KIEV (Reuters) - Reported comments by U.S. Secretary of State Mike Pompeo appearing to play down Ukraine’s importance to Americans have put Kiev in an awkward spot days before Pompeo is due to visit.
Ukraine is already walking a political tightrope over the attempt to impeach U.S. President Donald Trump, which focuses on allegations he pressured Ukrainian President Volodymyr Zelenskiy to investigate the son of his Democratic rival Joe Biden.
Pompeo, who is due to make an official visit to Ukraine starting on Thursday, will be the most senior U.S. official to travel to Ukraine since the impeachment process began.
Last week he was accused of shouting “do you think Americans care about Ukraine?” at a National Public Radio reporter after she questioned him about Ukraine in an interview.
Pompeo said the reporter had lied in setting up the interview and in agreeing to conduct the post-interview conversation off the record but did not dispute what she said about the content of the post-interview encounter. NPR stood by its account of the meeting.
Zelenskiy has not commented on the matter, consistent with a strategy to avoid or deflect most questions about Trump’s impeachment.
Sviatoslav Yurash, a lawmaker in Zelenskiy’s party who sits on parliament’s foreign policy committee, said Ukraine was unlikely to raise the issue; analyst Volodymyr Fesenko of the Penta think-tank said Ukraine was in no position to complain.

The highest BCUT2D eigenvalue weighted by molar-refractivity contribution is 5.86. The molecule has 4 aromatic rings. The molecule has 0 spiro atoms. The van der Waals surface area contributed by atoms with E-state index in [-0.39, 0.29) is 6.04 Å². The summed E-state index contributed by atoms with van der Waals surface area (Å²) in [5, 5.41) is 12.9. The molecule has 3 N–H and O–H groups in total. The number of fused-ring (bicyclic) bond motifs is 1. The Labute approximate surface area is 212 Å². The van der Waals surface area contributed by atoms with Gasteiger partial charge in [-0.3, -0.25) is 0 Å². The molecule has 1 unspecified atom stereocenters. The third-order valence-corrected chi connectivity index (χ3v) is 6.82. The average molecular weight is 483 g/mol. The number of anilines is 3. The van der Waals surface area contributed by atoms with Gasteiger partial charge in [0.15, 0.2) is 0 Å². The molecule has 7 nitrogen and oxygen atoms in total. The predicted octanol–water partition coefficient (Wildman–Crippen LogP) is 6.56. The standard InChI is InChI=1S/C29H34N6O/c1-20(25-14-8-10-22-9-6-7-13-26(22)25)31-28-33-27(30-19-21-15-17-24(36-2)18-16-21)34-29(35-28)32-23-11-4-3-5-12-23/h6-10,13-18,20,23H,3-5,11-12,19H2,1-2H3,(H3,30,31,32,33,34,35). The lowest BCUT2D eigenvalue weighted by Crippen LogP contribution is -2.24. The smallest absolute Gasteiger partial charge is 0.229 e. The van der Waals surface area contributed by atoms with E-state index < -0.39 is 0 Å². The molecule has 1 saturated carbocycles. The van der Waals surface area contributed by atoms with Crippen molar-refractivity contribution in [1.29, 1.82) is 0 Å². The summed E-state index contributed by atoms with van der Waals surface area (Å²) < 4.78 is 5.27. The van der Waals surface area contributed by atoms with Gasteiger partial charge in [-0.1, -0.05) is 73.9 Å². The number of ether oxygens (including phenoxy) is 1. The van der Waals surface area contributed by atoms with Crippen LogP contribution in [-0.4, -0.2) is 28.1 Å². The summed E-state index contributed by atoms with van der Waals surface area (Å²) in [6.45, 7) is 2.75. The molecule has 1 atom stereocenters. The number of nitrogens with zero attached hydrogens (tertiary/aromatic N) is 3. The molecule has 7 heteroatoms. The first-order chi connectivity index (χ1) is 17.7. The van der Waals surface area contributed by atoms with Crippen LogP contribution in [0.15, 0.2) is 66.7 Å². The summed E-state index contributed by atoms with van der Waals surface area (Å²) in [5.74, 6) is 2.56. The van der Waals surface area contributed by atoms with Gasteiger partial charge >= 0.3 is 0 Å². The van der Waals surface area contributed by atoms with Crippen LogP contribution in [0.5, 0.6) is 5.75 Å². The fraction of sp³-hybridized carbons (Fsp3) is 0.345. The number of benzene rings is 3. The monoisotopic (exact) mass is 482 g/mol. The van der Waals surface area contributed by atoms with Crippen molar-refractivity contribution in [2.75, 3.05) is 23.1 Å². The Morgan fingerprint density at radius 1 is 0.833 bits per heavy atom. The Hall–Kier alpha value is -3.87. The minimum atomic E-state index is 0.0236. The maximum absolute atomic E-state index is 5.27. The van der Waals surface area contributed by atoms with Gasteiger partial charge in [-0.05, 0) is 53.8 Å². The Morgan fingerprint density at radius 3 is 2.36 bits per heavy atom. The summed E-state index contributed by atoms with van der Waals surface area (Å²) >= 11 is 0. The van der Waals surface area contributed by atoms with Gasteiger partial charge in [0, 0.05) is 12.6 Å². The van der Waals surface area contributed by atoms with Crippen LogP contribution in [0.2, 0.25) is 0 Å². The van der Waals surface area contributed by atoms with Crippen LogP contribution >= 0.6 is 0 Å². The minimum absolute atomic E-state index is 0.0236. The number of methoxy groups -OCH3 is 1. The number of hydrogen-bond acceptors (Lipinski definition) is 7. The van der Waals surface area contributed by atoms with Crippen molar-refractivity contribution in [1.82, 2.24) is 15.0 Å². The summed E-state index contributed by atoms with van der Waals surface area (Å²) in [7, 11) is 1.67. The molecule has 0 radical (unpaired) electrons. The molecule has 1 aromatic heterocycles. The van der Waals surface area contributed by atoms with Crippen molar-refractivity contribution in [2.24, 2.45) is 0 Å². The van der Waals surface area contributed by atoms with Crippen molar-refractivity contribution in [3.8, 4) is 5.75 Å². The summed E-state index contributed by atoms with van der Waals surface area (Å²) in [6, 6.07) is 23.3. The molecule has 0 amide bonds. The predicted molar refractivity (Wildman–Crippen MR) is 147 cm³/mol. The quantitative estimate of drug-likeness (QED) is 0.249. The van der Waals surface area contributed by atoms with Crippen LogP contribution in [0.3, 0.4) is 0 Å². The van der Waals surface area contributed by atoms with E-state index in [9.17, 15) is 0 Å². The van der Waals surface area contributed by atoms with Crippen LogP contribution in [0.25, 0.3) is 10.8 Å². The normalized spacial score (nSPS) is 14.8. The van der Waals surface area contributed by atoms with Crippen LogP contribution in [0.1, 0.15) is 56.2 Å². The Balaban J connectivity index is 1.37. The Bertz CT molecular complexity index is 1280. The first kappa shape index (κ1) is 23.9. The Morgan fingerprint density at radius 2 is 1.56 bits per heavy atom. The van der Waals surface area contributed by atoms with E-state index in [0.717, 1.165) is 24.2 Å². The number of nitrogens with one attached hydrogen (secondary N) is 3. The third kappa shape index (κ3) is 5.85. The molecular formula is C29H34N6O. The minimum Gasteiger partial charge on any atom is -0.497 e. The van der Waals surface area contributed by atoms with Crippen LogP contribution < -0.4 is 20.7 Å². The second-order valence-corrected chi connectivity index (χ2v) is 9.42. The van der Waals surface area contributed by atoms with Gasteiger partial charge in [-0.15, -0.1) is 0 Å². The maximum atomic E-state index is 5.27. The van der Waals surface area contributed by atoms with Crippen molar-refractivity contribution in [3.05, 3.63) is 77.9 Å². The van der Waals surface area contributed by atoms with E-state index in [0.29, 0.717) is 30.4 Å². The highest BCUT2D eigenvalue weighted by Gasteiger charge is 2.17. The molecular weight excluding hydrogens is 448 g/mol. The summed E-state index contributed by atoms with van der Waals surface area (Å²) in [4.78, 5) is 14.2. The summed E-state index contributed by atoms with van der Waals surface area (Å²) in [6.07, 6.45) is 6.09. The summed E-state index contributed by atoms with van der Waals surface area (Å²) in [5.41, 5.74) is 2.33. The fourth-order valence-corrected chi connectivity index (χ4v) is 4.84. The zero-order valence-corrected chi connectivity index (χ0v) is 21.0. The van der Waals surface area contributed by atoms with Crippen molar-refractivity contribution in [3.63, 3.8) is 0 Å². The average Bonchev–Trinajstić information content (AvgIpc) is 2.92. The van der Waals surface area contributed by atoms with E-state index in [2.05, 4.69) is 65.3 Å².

“We may not like what Pompeo allegedly said, but we cannot afford to criticize Pompeo for this. We cannot show our negative attitude,” he said.
In a statement to Reuters, Ukraine’s Foreign Ministry said Pompeo’s visit was a “clear demonstration of support for Ukraine” focused on the Donbass conflict, military aid and Washington’s support for Kiev’s domestic reforms.
A senior U.S. administration official stressed that Washington’s focus was supporting Ukraine and its fight against corruption.
Former Ukrainian Foreign Minister Pavlo Klimkin told Reuters Kiev regarded Washington as “a special partner,” but said the background to Pompeo’s trip was “really unfavorable”.
Ukraine counts on Washington for diplomatic support and military aid to buy Javelin anti-tank missiles and other hardware as it battles Russian-backed separatists in its eastern Donbass region in a war that has killed more than 13,000 people.
Trump froze nearly $400 million in U.S. military assistance to Ukraine shortly before speaking to Zelenskiy, prompting accusations from Democrats that he had misused U.S. foreign policy for personal gain.
After finding itself pitched in the middle of a domestic political row in Washington, Kiev suffered more embarrassment when the White House published a summary of a Trump-Zelenskiy call containing criticism of France and Germany.
(This story corrects paragraph 5 to make clear reporter not accused of lying about content of statement.)
Additional reporting by Arshad Mohammed in Washington; Writing by Matthias Williams; Editing by Andrew Osborn and Philippa Fletcher